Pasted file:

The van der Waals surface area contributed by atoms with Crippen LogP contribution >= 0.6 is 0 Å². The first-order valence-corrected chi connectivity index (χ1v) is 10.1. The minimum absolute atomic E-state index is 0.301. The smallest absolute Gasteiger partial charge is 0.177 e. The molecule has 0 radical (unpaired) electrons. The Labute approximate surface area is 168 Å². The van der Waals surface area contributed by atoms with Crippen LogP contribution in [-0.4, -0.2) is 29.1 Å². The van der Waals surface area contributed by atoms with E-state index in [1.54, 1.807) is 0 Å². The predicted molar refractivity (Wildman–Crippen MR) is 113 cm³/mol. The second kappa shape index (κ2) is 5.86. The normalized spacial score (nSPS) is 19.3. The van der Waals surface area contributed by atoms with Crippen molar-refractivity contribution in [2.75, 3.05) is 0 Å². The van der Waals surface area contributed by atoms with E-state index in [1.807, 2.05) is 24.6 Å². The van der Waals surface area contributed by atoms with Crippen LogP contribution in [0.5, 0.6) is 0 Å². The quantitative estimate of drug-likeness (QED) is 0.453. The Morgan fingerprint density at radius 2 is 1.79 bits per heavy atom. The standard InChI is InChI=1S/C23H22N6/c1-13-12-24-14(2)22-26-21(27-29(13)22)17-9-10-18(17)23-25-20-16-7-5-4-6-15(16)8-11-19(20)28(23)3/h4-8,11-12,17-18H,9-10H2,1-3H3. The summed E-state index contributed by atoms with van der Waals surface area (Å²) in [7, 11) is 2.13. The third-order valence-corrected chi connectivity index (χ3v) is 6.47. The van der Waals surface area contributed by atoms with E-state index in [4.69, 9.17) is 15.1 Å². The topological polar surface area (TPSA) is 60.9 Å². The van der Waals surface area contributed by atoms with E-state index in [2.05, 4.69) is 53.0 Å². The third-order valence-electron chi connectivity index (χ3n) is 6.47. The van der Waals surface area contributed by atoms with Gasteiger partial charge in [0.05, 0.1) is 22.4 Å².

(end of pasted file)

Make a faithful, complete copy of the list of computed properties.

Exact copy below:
The van der Waals surface area contributed by atoms with Crippen LogP contribution >= 0.6 is 0 Å². The first-order valence-corrected chi connectivity index (χ1v) is 10.1. The minimum absolute atomic E-state index is 0.301. The smallest absolute Gasteiger partial charge is 0.177 e. The molecule has 0 radical (unpaired) electrons. The Labute approximate surface area is 168 Å². The van der Waals surface area contributed by atoms with Crippen LogP contribution in [-0.4, -0.2) is 29.1 Å². The van der Waals surface area contributed by atoms with E-state index in [1.54, 1.807) is 0 Å². The predicted molar refractivity (Wildman–Crippen MR) is 113 cm³/mol. The second kappa shape index (κ2) is 5.86. The normalized spacial score (nSPS) is 19.3. The van der Waals surface area contributed by atoms with Crippen molar-refractivity contribution in [2.75, 3.05) is 0 Å². The van der Waals surface area contributed by atoms with E-state index in [1.807, 2.05) is 24.6 Å². The van der Waals surface area contributed by atoms with Crippen LogP contribution in [0.5, 0.6) is 0 Å². The quantitative estimate of drug-likeness (QED) is 0.453. The Morgan fingerprint density at radius 2 is 1.79 bits per heavy atom. The standard InChI is InChI=1S/C23H22N6/c1-13-12-24-14(2)22-26-21(27-29(13)22)17-9-10-18(17)23-25-20-16-7-5-4-6-15(16)8-11-19(20)28(23)3/h4-8,11-12,17-18H,9-10H2,1-3H3. The summed E-state index contributed by atoms with van der Waals surface area (Å²) in [7, 11) is 2.13. The third-order valence-corrected chi connectivity index (χ3v) is 6.47. The van der Waals surface area contributed by atoms with E-state index in [4.69, 9.17) is 15.1 Å². The topological polar surface area (TPSA) is 60.9 Å². The van der Waals surface area contributed by atoms with E-state index in [2.05, 4.69) is 53.0 Å². The third-order valence-electron chi connectivity index (χ3n) is 6.47. The van der Waals surface area contributed by atoms with Gasteiger partial charge in [0.05, 0.1) is 22.4 Å².